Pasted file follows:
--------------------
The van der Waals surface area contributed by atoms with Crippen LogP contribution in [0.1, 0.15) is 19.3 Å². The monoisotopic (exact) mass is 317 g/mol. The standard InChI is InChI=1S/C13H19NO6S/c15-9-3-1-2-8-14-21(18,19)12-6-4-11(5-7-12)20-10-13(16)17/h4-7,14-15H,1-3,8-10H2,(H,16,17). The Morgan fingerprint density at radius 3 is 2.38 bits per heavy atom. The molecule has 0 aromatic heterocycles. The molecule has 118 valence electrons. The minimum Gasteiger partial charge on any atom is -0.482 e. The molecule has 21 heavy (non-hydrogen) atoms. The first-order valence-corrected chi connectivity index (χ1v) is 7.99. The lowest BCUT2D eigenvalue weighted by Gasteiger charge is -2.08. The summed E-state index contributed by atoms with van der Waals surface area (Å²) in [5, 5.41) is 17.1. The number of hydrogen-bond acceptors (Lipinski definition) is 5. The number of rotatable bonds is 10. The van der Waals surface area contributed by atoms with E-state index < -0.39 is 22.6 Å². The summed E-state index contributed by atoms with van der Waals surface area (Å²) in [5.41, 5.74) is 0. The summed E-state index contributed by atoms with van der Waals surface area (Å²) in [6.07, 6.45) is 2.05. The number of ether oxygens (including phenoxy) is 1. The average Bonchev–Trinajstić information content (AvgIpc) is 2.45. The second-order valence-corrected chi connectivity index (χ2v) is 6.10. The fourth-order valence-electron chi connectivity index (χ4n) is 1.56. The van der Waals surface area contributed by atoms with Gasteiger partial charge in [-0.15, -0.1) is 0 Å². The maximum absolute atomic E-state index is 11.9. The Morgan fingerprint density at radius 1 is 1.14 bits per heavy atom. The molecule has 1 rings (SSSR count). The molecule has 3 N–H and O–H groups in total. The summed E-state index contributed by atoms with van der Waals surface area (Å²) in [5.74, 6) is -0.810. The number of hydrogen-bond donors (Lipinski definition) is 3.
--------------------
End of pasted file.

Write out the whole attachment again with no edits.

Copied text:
The van der Waals surface area contributed by atoms with Crippen LogP contribution in [0.1, 0.15) is 19.3 Å². The monoisotopic (exact) mass is 317 g/mol. The standard InChI is InChI=1S/C13H19NO6S/c15-9-3-1-2-8-14-21(18,19)12-6-4-11(5-7-12)20-10-13(16)17/h4-7,14-15H,1-3,8-10H2,(H,16,17). The Morgan fingerprint density at radius 3 is 2.38 bits per heavy atom. The molecule has 0 aromatic heterocycles. The molecule has 118 valence electrons. The minimum Gasteiger partial charge on any atom is -0.482 e. The molecule has 21 heavy (non-hydrogen) atoms. The first-order valence-corrected chi connectivity index (χ1v) is 7.99. The lowest BCUT2D eigenvalue weighted by Gasteiger charge is -2.08. The summed E-state index contributed by atoms with van der Waals surface area (Å²) in [5, 5.41) is 17.1. The number of hydrogen-bond acceptors (Lipinski definition) is 5. The number of rotatable bonds is 10. The van der Waals surface area contributed by atoms with E-state index < -0.39 is 22.6 Å². The summed E-state index contributed by atoms with van der Waals surface area (Å²) in [5.41, 5.74) is 0. The summed E-state index contributed by atoms with van der Waals surface area (Å²) in [6.07, 6.45) is 2.05. The number of ether oxygens (including phenoxy) is 1. The average Bonchev–Trinajstić information content (AvgIpc) is 2.45. The second-order valence-corrected chi connectivity index (χ2v) is 6.10. The fourth-order valence-electron chi connectivity index (χ4n) is 1.56. The van der Waals surface area contributed by atoms with Gasteiger partial charge in [-0.15, -0.1) is 0 Å². The maximum absolute atomic E-state index is 11.9. The Morgan fingerprint density at radius 1 is 1.14 bits per heavy atom. The molecule has 1 rings (SSSR count). The molecule has 3 N–H and O–H groups in total. The summed E-state index contributed by atoms with van der Waals surface area (Å²) in [5.74, 6) is -0.810. The number of hydrogen-bond donors (Lipinski definition) is 3.